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Saturday 25th November 2023 - Parashat Vayeitzei.


You know, you should learn Hebrew.

I will explain why, but for the moment, let us talk about this week's Torah portion, Vayeitzei.

The first thing you notice about Va-yeitzei in the Torah Scroll is that it has almost no interruptions. It is a long, massive block of text without blank spaces; three columns of uninterrupted writing. There are no empty spaces, none of those pauses that would be appreciated by any reader – let alone by us, when we need to find a place to pause and move to another aliyah.

It is like listening to someone who talks endlessly, without pausing for breath (‘logorrheic’, I think, is the proper term for this). I think we all have been, at one time or another, on the receiving end of this kind of monologue. The never-ending speaker is agitated, anxious, and often insecure.

Literary critics call it "stream of consciousness". It is easy for the reader to feel lost and disoriented, immersed in a verbal flood. As readers, we feel the same sense of anxiety and insecurity as the author.

This Torah portion is all about anxiety. Specifically, Yaakov's anxiety.

Another important theme of this Torah portion is stones.

At the beginning of the Torah portion, Yaakov - on the run from his revengeful brother - is exhausted and falls asleep. During the night, Yaakov experiences a vision. He dreams of God promising to give him and his descendants the land on which he lies. God says to Yaakov that all the Earth will be blessed through his descendants and promises to bring them back to the land. That's enough to make Yaakov feel anxious and fearful. Not only for himself, but for his descendants, too!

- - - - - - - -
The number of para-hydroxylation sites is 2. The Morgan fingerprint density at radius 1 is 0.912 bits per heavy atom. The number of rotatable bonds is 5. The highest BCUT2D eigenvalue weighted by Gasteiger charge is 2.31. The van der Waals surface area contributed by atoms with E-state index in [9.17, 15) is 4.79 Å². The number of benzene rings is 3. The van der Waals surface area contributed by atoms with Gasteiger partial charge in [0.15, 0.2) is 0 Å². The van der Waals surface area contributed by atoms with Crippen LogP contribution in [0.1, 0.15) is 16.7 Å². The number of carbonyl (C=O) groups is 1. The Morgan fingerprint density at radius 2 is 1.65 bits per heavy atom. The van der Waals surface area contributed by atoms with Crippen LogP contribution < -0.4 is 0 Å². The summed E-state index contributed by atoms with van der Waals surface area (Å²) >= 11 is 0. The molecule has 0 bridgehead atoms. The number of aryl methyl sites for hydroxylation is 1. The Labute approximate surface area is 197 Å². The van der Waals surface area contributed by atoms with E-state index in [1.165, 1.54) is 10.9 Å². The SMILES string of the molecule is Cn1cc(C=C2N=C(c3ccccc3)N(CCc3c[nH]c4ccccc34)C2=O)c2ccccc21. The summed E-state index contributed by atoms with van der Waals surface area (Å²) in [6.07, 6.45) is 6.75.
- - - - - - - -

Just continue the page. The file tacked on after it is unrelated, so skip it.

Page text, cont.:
When Yaakov wakes up, he utters the famous sentence מַה־נּוֹרָ֖א הַמָּק֣וֹם הַזֶּ֑ה

"How full of awe is this place! This is none other than the house of God, and this is the gate of heaven." Then Yaakov takes the stone from under his head, where he has been sleeping, sets it up as a pillar, and dedicates it to God. This will be the place where the Jerusalem Temple will be built.

Then Yaakov continues his journey eastward and encounters a group of shepherds hanging around a well with a great stone above it. It's a big stone. It needs the physical strength of at least three men to be lifted. But Yaakov, this man we remember as a slender, frail Mummy’s boy from last week's Torah portion, is now so strong and powerful that he manages to move that massive stone all by himself. Such a display of masculine power obviously greatly impresses a fascinating passer-by called Rachel (who the text informs us was יְפַת־תֹּ֖אַר, "beautiful in shape"). And, as is the way … they kiss each other and fall in love. All because of a stone. That stone has changed Yaakov's life.

Fast-forward many years. Yaakov has been working for Laban, Rachel's father. Despite being family, Laban is not a good employer. He changes his employee son-in-law's wage several times. Also, Laban is not a good father. He tricks Jacob into marrying the elder sister of Rachel – Leah - condemning her to a life of marital unhappiness; so much for fatherly love.

In her desperate quest to be loved by Yaakov, Leah will give birth to five male children and an only daughter, apart from two others who -we would say today- come from a surrogate mother: she offers Yaakov to sleep with one of her maidservants. Out of the sisters' rivalries, other children are also born from Rachel and Rachel's maidservant.

In this Torah portion, there are lots of births. Births are recorded in other Torah portions, too. Still, the births recorded here are crucial because these babies are the ancestors of the tribes of Israel. In this Torah portion, the family, whose history we have followed since the time of Abraham, is becoming a people.

And here, we begin to understand why Hebrew is so important. The new civilisation that is beginning to take shape with the birth of the children of Yaakov - who will later become the tribes of Israel - is centred around children.

Having and educating children is the first element of a specifically Jewish culture.